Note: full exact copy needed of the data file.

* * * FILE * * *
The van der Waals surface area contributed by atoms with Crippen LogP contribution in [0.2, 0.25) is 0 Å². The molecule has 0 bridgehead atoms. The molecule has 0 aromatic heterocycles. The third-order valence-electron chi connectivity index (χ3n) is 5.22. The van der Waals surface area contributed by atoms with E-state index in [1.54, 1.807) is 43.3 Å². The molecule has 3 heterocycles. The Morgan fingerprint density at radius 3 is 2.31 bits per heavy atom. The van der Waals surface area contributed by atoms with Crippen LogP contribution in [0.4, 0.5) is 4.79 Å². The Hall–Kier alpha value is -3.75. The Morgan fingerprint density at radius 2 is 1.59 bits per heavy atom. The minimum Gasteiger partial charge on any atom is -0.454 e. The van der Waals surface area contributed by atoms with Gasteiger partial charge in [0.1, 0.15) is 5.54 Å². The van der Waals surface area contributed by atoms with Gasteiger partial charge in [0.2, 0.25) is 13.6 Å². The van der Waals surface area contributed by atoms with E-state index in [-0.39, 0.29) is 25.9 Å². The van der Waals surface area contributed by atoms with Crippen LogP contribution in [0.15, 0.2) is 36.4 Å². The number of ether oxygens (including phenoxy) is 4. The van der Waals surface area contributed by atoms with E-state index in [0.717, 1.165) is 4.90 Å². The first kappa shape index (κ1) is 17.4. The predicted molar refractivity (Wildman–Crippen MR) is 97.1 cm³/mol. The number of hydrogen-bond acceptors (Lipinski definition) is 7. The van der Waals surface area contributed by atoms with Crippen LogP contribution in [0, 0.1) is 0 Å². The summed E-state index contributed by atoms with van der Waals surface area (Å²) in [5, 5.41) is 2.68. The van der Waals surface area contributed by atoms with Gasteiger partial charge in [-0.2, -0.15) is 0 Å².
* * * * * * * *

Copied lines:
The van der Waals surface area contributed by atoms with Crippen LogP contribution in [0.2, 0.25) is 0 Å². The molecule has 0 bridgehead atoms. The molecule has 0 aromatic heterocycles. The third-order valence-electron chi connectivity index (χ3n) is 5.22. The van der Waals surface area contributed by atoms with E-state index in [1.54, 1.807) is 43.3 Å². The molecule has 3 heterocycles. The Morgan fingerprint density at radius 3 is 2.31 bits per heavy atom. The van der Waals surface area contributed by atoms with Crippen LogP contribution in [0.4, 0.5) is 4.79 Å². The Hall–Kier alpha value is -3.75. The Morgan fingerprint density at radius 2 is 1.59 bits per heavy atom. The minimum Gasteiger partial charge on any atom is -0.454 e. The van der Waals surface area contributed by atoms with Gasteiger partial charge in [0.1, 0.15) is 5.54 Å². The van der Waals surface area contributed by atoms with Gasteiger partial charge in [0.2, 0.25) is 13.6 Å². The van der Waals surface area contributed by atoms with E-state index in [-0.39, 0.29) is 25.9 Å². The van der Waals surface area contributed by atoms with Crippen LogP contribution in [0.15, 0.2) is 36.4 Å². The number of ether oxygens (including phenoxy) is 4. The van der Waals surface area contributed by atoms with E-state index in [0.717, 1.165) is 4.90 Å². The first kappa shape index (κ1) is 17.4. The predicted molar refractivity (Wildman–Crippen MR) is 97.1 cm³/mol. The number of hydrogen-bond acceptors (Lipinski definition) is 7. The van der Waals surface area contributed by atoms with Crippen LogP contribution in [0, 0.1) is 0 Å². The summed E-state index contributed by atoms with van der Waals surface area (Å²) in [5, 5.41) is 2.68. The van der Waals surface area contributed by atoms with Gasteiger partial charge in [-0.2, -0.15) is 0 Å².